So what does Heather mean? Rest assured, my name is synonymous with words like “crazy”, “strong willed”, “temperamental”, “ornery”, and “funny”.  But the real answer to that question is truly an ongoing journey.  And you know what? It’s a pretty colorful and amazing one, sorta like that mountain flower my mama named me after.  And like it, I’d like to think that I have enough resilience and grace and beauty to continue to grow through those winter storms, unwarranted adversity and healthy change. And hopefully, when that sun comes out and cares to shine a little on me, I can grace the paths of others that I cross everyday.  May my name make my children proud, my parents proud, and most of all, me, proud.  Because in the end, I want my name to not be remembered most on social media, but by those closest to me as something good.

Whether you are man or woman, take the time to remember what’s in your name…

Happy Trails~

Heather

{Real}

May your trails be crooked, winding, lonesome, dangerous, leading to the most amazing view. May your mountains rise into and above the clouds, where something strange and more beautiful and more full of wonder than your deepest dreams waits for you…Edward Abbey

Inspired by a recent conversation with my sister-in-law, Breana, a beautiful, insightful and real soul. Love you, Sis.

Here we are, another year drawing to a close. It’s funny to look back on a year of your life…As I break my own down, analyze it, ponder it, cry over it, and finally, smile, I can honestly say that all the lofty goals I set out thinking I would accomplish, I didn’t. That book I was going to publish? Archived and still waiting. The money I was going to save? Spent. The weight I was going to lose? Huh uh. The house I was going to buy? Sold to another. The relationship I thought I could fix just one more time? Chapter closed.

And the funny thing is, I’m okay. I’m better than okay. That old cliche about when one door closes, another opens? That’s true. It’s just not the door I thought it would be. It didn’t come with a neon sign hanging above saying “choose me”. It was dark and shrouded with cobwebs. It was scary. And as I go back and reread all the little notes and sayings I’ve written over the past year, some for myself, and some for you, the notes of encouragement, the ones that said be true to you, the ones that said to hell with what others think, to live authentic… I realized I struggled taking my own advice. Maybe those lofty “better me” resolutions were complete horse shit. But I can also see where I put one foot in front of the other; where I took an extended hand that was held out; where I trusted my own heart; where I believed I could, so I did. And you know what? I’m the best me I’ve been in a long time.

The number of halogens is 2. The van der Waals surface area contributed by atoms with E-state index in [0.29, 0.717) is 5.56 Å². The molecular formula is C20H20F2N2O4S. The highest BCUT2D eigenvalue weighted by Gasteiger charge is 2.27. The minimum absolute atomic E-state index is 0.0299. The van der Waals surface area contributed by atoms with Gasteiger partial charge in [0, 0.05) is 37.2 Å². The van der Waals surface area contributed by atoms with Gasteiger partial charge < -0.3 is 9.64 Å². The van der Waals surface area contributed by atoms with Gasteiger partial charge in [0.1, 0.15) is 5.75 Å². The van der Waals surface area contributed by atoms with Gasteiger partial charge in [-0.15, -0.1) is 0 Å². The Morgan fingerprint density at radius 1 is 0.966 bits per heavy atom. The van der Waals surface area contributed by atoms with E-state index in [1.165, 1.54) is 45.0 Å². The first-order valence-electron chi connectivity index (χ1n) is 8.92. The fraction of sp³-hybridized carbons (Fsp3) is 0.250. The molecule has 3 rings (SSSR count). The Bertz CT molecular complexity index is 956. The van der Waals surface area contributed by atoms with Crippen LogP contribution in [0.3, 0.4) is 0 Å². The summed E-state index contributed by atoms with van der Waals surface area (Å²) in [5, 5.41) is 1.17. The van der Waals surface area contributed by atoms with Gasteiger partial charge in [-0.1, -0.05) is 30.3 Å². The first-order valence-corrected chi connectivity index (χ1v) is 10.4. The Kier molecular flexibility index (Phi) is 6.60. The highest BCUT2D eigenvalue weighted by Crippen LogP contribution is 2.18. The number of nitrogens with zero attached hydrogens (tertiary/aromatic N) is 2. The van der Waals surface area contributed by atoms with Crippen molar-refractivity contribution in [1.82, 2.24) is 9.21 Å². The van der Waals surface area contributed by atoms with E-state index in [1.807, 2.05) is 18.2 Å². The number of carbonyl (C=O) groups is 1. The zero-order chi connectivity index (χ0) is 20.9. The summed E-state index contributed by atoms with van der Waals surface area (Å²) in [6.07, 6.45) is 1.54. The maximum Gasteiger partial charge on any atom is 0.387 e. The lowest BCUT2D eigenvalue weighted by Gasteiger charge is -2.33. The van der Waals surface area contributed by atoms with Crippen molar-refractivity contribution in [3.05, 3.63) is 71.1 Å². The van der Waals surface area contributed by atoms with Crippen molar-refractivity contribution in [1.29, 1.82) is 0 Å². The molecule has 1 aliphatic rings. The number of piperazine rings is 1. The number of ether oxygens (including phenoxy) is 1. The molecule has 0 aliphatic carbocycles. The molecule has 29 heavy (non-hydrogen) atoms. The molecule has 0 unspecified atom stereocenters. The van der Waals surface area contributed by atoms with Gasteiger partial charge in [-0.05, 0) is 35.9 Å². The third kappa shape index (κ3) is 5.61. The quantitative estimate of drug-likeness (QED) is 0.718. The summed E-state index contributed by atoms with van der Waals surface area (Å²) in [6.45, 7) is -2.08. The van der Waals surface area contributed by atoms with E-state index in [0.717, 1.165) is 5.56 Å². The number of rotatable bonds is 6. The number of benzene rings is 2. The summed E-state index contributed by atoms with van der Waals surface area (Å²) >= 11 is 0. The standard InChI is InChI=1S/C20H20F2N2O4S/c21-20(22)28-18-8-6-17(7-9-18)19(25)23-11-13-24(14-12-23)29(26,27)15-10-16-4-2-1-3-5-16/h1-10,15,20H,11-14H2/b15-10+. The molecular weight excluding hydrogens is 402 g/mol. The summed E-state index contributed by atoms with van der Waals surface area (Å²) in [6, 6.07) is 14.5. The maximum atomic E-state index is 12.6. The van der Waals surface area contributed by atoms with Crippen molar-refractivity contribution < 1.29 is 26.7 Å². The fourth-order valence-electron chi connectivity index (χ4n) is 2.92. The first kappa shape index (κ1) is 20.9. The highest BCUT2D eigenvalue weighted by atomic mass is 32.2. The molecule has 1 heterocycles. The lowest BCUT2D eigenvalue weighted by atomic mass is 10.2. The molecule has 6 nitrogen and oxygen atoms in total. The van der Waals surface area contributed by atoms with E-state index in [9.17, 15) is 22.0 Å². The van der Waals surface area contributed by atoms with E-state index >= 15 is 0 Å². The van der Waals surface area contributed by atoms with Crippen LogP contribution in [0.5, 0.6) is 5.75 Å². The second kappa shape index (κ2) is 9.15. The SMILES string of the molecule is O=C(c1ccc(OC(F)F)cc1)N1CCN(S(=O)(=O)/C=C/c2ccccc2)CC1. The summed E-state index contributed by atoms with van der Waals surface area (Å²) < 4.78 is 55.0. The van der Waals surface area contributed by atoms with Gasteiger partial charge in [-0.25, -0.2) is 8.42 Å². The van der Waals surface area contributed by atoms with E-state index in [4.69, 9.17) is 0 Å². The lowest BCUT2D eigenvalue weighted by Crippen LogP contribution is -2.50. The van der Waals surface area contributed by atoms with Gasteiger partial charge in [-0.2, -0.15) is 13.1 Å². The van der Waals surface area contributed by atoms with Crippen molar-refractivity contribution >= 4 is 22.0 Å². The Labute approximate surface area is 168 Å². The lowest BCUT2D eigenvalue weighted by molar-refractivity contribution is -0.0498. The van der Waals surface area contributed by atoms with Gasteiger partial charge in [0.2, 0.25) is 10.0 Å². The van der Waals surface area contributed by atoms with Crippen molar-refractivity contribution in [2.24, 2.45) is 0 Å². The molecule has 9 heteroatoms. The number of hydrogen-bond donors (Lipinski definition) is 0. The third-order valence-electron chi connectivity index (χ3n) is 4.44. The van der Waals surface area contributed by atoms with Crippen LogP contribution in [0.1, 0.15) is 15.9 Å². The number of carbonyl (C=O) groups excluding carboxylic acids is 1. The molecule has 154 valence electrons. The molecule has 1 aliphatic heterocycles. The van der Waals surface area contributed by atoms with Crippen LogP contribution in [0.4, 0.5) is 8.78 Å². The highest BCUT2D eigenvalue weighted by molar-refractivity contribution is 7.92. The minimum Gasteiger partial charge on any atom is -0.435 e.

So, onward to a new year. And I’m not making resolutions. I’m not. Because I’ll have setbacks and hard times, but I will embrace them. I will learn. But here’s what I will do. I will live in the moment more and not share it with the world. And when I do choose to share, I will make a conscious effort to share the real and authentic parts worth sharing; real photos of everyday real subjects and situations and words that are my own and not quoted, unless relevant. I’ve hit a quiet, reflective point in my life; maybe a more personal level. I want the things I share to reflect that. I want to repercuss love and reality, whether that’s good or not. I have a desire to be nothing but real, raw, and unfiltered and untouched. Just me. And if I’m doing so, I hope it enlightens something in my fellow 19 followers to do the same. Let’s unfake this world we live in. Let’s be real.

I hope 2018 is all you want it to be and more. I hope our trails really are crooked and winding and lonesome and dangerous. That’s the beauty of a real journey. And may you pause to take it all in along the way…

Happy Trails~

Heather

{Goodbye, Old Friend}

For Grandpa and Teton. May they be riding down those trails together again…

It’s been time for a while now… to say goodbye. And I knew you knew that when I walked out in the corral the other day on that cold and frosty morning. The time had come to let go. And I could hear Grandpa saying the same. The goosebumps came, the hair stood up on my neck, and the tears welled on my icy eyelashes while I slipped the halter on and walked you to the trailer…

It’s funny how one, single moment can cause a flood of memories. This moment, this short walk from the corral to the horse trailer with the last horse, Teton, Grandpa C.B. rode and called his own, did just that.

Memories of every single horse I’ve owned in my lifetime flashed through my mind; the good moments and the not so good. I could hear my grandpa’s words from that July day in 1989, as I stared at the carcass of my horse lying on the cold concrete floor in the vet’s office, my 12 year old heart crushed and broken, tears falling and his hand on my shoulder, “Sweetheart, you’re gonna outlive a lotta horses in this old life. You’re gonna have to toughen up.” I looked at him, thinking how cold and cruel and unfeeling he was, but now I know he was right.

And I have toughened up. I’ve had to thanks to my life’s path of working at the ranch with the horses and mules. I have outlived a lot of them; really good ones and some real pains in the ass. And none of them have been easy, but I’ve learned so much during these junctures in life. I just haven’t learned to say goodbye to these old friends very well.